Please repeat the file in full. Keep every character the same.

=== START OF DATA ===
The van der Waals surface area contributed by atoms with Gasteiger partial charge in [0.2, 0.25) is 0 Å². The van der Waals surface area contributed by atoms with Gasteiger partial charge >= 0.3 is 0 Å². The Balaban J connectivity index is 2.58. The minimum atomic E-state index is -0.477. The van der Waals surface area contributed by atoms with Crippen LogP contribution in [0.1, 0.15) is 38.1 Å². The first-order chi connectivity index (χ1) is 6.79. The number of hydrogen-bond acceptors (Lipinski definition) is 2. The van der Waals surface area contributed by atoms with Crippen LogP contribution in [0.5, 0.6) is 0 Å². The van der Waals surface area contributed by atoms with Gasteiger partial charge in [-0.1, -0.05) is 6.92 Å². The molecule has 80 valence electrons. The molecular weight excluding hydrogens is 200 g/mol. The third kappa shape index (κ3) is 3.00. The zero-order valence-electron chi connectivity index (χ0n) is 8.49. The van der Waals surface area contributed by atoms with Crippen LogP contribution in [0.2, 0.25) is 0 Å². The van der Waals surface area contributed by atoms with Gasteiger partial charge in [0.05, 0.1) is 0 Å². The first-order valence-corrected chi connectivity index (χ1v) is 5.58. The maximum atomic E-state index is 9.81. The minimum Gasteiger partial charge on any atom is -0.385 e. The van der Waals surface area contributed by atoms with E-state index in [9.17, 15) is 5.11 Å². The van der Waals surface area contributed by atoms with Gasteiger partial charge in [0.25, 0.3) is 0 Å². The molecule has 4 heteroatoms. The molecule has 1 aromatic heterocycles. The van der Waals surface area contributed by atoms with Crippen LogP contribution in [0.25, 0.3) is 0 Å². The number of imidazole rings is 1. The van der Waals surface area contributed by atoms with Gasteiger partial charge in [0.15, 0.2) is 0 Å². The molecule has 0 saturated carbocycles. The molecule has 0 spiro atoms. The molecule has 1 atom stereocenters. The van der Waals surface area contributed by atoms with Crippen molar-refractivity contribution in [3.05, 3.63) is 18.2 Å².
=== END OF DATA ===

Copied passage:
The van der Waals surface area contributed by atoms with Gasteiger partial charge in [0.2, 0.25) is 0 Å². The van der Waals surface area contributed by atoms with Gasteiger partial charge >= 0.3 is 0 Å². The Balaban J connectivity index is 2.58. The minimum atomic E-state index is -0.477. The van der Waals surface area contributed by atoms with Crippen LogP contribution in [0.1, 0.15) is 38.1 Å². The first-order chi connectivity index (χ1) is 6.79. The number of hydrogen-bond acceptors (Lipinski definition) is 2. The van der Waals surface area contributed by atoms with Crippen LogP contribution in [0.5, 0.6) is 0 Å². The van der Waals surface area contributed by atoms with Gasteiger partial charge in [-0.1, -0.05) is 6.92 Å². The molecule has 80 valence electrons. The molecular weight excluding hydrogens is 200 g/mol. The third kappa shape index (κ3) is 3.00. The zero-order valence-electron chi connectivity index (χ0n) is 8.49. The van der Waals surface area contributed by atoms with Crippen LogP contribution in [0.2, 0.25) is 0 Å². The van der Waals surface area contributed by atoms with Gasteiger partial charge in [0.05, 0.1) is 0 Å². The first-order valence-corrected chi connectivity index (χ1v) is 5.58. The maximum atomic E-state index is 9.81. The minimum Gasteiger partial charge on any atom is -0.385 e. The van der Waals surface area contributed by atoms with E-state index in [9.17, 15) is 5.11 Å². The van der Waals surface area contributed by atoms with Gasteiger partial charge in [0.25, 0.3) is 0 Å². The molecule has 4 heteroatoms. The molecule has 1 aromatic heterocycles. The van der Waals surface area contributed by atoms with Crippen LogP contribution in [0.25, 0.3) is 0 Å². The number of imidazole rings is 1. The van der Waals surface area contributed by atoms with Gasteiger partial charge in [0.15, 0.2) is 0 Å². The molecule has 0 saturated carbocycles. The molecule has 0 spiro atoms. The molecule has 1 atom stereocenters. The van der Waals surface area contributed by atoms with Crippen molar-refractivity contribution in [3.05, 3.63) is 18.2 Å².